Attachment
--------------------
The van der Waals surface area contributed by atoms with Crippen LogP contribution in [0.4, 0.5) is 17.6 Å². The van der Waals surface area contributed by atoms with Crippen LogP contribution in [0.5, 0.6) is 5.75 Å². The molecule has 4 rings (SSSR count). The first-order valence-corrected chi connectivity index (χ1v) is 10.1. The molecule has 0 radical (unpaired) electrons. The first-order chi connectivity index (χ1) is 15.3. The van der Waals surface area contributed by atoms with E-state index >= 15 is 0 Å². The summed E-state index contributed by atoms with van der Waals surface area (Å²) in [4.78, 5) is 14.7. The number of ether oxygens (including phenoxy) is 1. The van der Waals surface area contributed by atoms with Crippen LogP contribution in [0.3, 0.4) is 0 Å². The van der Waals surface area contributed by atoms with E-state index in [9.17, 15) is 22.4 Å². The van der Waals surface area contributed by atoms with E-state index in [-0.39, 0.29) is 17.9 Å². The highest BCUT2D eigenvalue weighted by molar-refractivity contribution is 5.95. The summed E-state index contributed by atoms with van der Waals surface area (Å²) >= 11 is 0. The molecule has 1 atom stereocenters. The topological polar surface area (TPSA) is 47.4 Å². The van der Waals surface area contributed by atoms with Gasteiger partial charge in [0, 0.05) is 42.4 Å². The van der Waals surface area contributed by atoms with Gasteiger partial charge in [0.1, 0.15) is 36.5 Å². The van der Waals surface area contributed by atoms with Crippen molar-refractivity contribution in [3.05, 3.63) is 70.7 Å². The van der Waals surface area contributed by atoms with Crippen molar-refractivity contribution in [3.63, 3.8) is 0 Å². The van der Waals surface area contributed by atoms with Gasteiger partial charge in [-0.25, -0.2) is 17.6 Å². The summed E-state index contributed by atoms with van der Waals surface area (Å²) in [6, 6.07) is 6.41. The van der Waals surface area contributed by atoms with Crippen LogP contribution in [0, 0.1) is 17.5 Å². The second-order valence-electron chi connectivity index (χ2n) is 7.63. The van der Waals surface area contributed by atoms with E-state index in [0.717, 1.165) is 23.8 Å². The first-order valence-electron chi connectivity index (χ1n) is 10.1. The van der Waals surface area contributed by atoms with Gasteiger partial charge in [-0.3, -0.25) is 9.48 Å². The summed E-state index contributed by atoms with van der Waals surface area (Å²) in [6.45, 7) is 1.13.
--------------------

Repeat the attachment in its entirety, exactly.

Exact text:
The van der Waals surface area contributed by atoms with Crippen LogP contribution in [0.4, 0.5) is 17.6 Å². The van der Waals surface area contributed by atoms with Crippen LogP contribution in [0.5, 0.6) is 5.75 Å². The molecule has 4 rings (SSSR count). The first-order valence-corrected chi connectivity index (χ1v) is 10.1. The molecule has 0 radical (unpaired) electrons. The first-order chi connectivity index (χ1) is 15.3. The van der Waals surface area contributed by atoms with E-state index >= 15 is 0 Å². The summed E-state index contributed by atoms with van der Waals surface area (Å²) in [4.78, 5) is 14.7. The number of ether oxygens (including phenoxy) is 1. The van der Waals surface area contributed by atoms with Crippen LogP contribution in [0.3, 0.4) is 0 Å². The van der Waals surface area contributed by atoms with E-state index in [9.17, 15) is 22.4 Å². The van der Waals surface area contributed by atoms with E-state index in [-0.39, 0.29) is 17.9 Å². The highest BCUT2D eigenvalue weighted by molar-refractivity contribution is 5.95. The summed E-state index contributed by atoms with van der Waals surface area (Å²) >= 11 is 0. The molecule has 1 atom stereocenters. The topological polar surface area (TPSA) is 47.4 Å². The van der Waals surface area contributed by atoms with Gasteiger partial charge in [0, 0.05) is 42.4 Å². The van der Waals surface area contributed by atoms with Gasteiger partial charge in [0.1, 0.15) is 36.5 Å². The van der Waals surface area contributed by atoms with Crippen molar-refractivity contribution in [3.05, 3.63) is 70.7 Å². The van der Waals surface area contributed by atoms with Crippen molar-refractivity contribution in [3.63, 3.8) is 0 Å². The van der Waals surface area contributed by atoms with Gasteiger partial charge in [-0.25, -0.2) is 17.6 Å². The summed E-state index contributed by atoms with van der Waals surface area (Å²) in [6, 6.07) is 6.41. The van der Waals surface area contributed by atoms with Crippen LogP contribution in [0, 0.1) is 17.5 Å². The second-order valence-electron chi connectivity index (χ2n) is 7.63. The van der Waals surface area contributed by atoms with E-state index in [0.717, 1.165) is 23.8 Å². The first-order valence-electron chi connectivity index (χ1n) is 10.1. The van der Waals surface area contributed by atoms with Gasteiger partial charge in [-0.3, -0.25) is 9.48 Å². The summed E-state index contributed by atoms with van der Waals surface area (Å²) in [6.45, 7) is 1.13.